Worthington falls in reshuffle

August 7, 1998

NORTHERN Ireland's education minister Tony Worthington has been sacked amid protests from the United Kingdom's biggest lecturing union.

Mr Worthington (Clydebank and Milngavie), a former further and higher education lecturer, was replaced by former assistant head teacher John McFall (Dumbarton) in last week's reshuffle. Mr Worthington, who was shadow education spokesman for Scotland, has returned to the backbenches.

Lecturers' union Natfhe said it was "bad news" for education and training in Northern Ireland. Regional official Jim McKeown said Mr Worthington was the most effective Northern Ireland education minister in 20 years. He said Mr Worthington had shown "real vision" in coordinating further and higher education in the province.

A spokesman for the Northern Ireland Office said that Mr Worthington had been highly regarded by many inside and outside the department. He said that no particular reason had been given for his departure.

Meanwhile, the government has signalled a move to increase the emphasis on education in Scotland by splitting it from the industry portfolio in the reshuffle.

Scottish Office minister for education Helen Liddell took over half of Brian Wilson's old brief in the reshuffle. Mr Wilson's industry brief will be taken over by media tycoon Gus Macdonald. Macdonald is not an MP or even a Labour Party member.

A senior Scottish Office source said that Mrs Liddell, who was part of the shadow education team under the previous administration, is keen to drive forward the lifelong learning agenda, including the widening of participation in further and higher education.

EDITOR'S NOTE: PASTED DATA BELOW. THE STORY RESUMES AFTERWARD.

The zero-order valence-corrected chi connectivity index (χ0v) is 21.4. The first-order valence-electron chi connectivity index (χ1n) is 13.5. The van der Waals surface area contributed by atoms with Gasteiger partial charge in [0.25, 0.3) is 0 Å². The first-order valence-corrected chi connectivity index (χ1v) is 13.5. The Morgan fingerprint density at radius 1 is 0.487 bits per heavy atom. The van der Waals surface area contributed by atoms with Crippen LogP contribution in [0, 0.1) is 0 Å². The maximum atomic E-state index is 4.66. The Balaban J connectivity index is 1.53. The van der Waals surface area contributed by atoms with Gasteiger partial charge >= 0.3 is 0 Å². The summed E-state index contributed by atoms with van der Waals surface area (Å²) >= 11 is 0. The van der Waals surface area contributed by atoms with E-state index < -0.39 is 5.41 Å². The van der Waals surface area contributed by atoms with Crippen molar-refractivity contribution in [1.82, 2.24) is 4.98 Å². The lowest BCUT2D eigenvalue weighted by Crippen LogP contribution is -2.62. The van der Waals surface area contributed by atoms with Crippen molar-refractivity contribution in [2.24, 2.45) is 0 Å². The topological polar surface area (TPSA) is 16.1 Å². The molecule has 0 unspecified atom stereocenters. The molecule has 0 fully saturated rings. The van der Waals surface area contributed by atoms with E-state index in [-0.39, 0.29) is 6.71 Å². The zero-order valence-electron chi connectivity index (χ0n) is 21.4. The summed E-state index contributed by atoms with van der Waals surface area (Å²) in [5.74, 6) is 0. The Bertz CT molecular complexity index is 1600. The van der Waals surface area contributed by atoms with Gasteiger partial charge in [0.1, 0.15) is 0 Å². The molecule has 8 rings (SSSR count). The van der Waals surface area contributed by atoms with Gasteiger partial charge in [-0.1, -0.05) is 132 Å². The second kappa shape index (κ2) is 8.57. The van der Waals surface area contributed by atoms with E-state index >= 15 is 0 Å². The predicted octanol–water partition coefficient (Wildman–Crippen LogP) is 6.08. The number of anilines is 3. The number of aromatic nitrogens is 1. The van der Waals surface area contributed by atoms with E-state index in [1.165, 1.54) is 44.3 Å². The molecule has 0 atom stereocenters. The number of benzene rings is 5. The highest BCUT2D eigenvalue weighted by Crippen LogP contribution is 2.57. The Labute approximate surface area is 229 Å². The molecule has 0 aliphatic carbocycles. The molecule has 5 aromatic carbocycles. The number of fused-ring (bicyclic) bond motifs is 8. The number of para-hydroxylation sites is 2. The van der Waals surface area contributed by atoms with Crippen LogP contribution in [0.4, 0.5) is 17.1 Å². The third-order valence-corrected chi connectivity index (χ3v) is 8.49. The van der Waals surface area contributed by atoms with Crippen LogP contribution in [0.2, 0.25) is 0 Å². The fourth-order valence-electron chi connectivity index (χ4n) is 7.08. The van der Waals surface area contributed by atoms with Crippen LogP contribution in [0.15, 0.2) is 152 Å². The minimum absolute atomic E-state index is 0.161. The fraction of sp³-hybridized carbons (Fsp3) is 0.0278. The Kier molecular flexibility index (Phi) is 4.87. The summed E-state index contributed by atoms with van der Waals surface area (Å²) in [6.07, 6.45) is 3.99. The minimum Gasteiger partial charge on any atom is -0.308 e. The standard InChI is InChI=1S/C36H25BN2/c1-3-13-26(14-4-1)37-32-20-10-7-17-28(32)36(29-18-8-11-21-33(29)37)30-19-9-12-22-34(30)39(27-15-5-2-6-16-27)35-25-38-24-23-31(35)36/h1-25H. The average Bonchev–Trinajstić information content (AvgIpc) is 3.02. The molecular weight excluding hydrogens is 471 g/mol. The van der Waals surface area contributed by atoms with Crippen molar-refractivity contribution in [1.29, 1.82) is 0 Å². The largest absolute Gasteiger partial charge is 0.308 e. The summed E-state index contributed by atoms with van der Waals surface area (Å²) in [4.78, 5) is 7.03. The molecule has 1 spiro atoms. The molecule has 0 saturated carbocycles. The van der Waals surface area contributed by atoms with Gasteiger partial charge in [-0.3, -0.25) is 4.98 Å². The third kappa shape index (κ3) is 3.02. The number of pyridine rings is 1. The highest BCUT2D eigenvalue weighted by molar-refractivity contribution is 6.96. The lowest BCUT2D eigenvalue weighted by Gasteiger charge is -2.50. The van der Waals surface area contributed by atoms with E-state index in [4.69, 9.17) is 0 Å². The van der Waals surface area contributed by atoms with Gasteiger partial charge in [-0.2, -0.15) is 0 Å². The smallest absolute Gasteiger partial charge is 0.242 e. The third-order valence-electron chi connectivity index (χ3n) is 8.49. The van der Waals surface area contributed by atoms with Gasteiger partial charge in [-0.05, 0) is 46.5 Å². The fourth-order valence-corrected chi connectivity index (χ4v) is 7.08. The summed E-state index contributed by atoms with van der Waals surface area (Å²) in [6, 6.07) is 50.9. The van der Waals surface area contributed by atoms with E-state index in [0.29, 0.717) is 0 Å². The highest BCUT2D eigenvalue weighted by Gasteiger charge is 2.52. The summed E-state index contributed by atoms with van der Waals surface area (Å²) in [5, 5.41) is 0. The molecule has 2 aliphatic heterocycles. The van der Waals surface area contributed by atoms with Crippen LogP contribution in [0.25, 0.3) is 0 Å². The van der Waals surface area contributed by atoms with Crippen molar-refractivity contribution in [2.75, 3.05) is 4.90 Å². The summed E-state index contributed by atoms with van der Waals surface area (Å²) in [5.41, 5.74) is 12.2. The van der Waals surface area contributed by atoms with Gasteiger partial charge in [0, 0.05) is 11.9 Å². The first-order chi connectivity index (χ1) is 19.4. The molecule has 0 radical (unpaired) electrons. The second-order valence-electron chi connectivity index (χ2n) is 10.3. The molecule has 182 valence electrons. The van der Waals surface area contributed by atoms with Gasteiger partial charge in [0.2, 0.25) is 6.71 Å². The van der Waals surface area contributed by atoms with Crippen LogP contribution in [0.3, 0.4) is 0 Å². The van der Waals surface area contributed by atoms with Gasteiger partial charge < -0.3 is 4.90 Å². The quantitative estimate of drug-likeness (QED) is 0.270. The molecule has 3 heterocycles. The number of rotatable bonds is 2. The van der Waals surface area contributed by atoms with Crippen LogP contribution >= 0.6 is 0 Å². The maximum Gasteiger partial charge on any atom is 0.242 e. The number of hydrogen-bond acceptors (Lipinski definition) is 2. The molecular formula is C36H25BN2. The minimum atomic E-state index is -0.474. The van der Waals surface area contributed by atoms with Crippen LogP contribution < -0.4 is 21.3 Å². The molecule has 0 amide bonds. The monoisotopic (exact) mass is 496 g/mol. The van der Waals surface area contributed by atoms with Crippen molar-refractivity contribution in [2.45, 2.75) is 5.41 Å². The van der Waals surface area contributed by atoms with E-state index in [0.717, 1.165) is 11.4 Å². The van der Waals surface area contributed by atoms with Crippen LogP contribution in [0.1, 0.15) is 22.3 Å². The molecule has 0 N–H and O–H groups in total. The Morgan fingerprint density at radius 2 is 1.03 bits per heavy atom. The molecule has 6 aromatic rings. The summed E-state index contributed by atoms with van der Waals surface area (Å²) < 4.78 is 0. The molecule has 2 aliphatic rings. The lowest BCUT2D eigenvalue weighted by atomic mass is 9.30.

The Association of University Teachers Scotland has welcomed the move and requested a meeting with Mrs Liddell. David Bleiman, AUTS assistant general secretary, said that, despite some high-profile "differences of policy", the union had enjoyed a constructive relationship with Mr Wilson.


Department for Education and Employment

Secretary of state

* David Blunkett

Ministers of state

* Baroness Blackstone, further and higher education

* Estelle Morris, school standards (formerly Stephen Byers, now chief secretary to the Treasury)

* Andrew Smith, employment including welfare to work

Junior ministers

* George Mudie, lifelong learning (formerly Kim Howells, now junior minister at the Depart-ment of Trade and Industry) * Margaret Hodge, employment including the New Deal (formerly Alan Howarth, now junior arts minister at the Department for Culture, Media and Sport)

* Charles Clarke, schools standards (formerly Estelle Morris)


Department of Trade and Industry

* Junior science minister Lord Sainsbury (formerly John Battle, now minister of state for industry and energy, which includes responsibility for innovation)

Scottish Office

* Minister of state for education Helen Liddell (formerly Brian Wilson, now minister of state at the DTI)

Welsh Office

* Junior minister for education Peter Hain

Northern Ireland Office

* Junior minister for education and health John McFall (formerly Tony Worthington, now backbenches)

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